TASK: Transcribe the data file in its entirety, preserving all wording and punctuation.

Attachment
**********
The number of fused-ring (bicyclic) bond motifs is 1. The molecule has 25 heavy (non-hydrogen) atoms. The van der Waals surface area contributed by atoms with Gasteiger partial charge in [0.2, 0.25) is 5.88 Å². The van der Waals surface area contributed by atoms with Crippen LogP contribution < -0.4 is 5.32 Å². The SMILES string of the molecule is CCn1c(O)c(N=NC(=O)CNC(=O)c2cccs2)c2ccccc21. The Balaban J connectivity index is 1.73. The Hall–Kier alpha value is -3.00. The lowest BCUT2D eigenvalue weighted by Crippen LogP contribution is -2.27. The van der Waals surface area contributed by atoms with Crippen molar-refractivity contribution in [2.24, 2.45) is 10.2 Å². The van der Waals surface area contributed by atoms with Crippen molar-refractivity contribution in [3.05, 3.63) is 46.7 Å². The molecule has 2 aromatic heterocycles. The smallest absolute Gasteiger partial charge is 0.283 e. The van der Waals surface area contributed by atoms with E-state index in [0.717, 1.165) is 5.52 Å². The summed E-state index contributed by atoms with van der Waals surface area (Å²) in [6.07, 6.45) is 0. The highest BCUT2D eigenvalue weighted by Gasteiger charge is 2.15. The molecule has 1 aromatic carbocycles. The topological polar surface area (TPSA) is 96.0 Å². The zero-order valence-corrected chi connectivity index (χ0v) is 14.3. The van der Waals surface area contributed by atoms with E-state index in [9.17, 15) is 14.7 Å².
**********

The number of fused-ring (bicyclic) bond motifs is 1. The molecule has 25 heavy (non-hydrogen) atoms. The van der Waals surface area contributed by atoms with Gasteiger partial charge in [0.2, 0.25) is 5.88 Å². The van der Waals surface area contributed by atoms with Crippen LogP contribution < -0.4 is 5.32 Å². The SMILES string of the molecule is CCn1c(O)c(N=NC(=O)CNC(=O)c2cccs2)c2ccccc21. The Balaban J connectivity index is 1.73. The Hall–Kier alpha value is -3.00. The lowest BCUT2D eigenvalue weighted by Crippen LogP contribution is -2.27. The van der Waals surface area contributed by atoms with Crippen molar-refractivity contribution in [2.24, 2.45) is 10.2 Å². The van der Waals surface area contributed by atoms with Crippen molar-refractivity contribution in [3.05, 3.63) is 46.7 Å². The molecule has 2 aromatic heterocycles. The smallest absolute Gasteiger partial charge is 0.283 e. The van der Waals surface area contributed by atoms with E-state index in [0.717, 1.165) is 5.52 Å². The summed E-state index contributed by atoms with van der Waals surface area (Å²) in [6.07, 6.45) is 0. The highest BCUT2D eigenvalue weighted by Gasteiger charge is 2.15. The molecule has 1 aromatic carbocycles. The topological polar surface area (TPSA) is 96.0 Å². The zero-order valence-corrected chi connectivity index (χ0v) is 14.3. The van der Waals surface area contributed by atoms with E-state index in [9.17, 15) is 14.7 Å².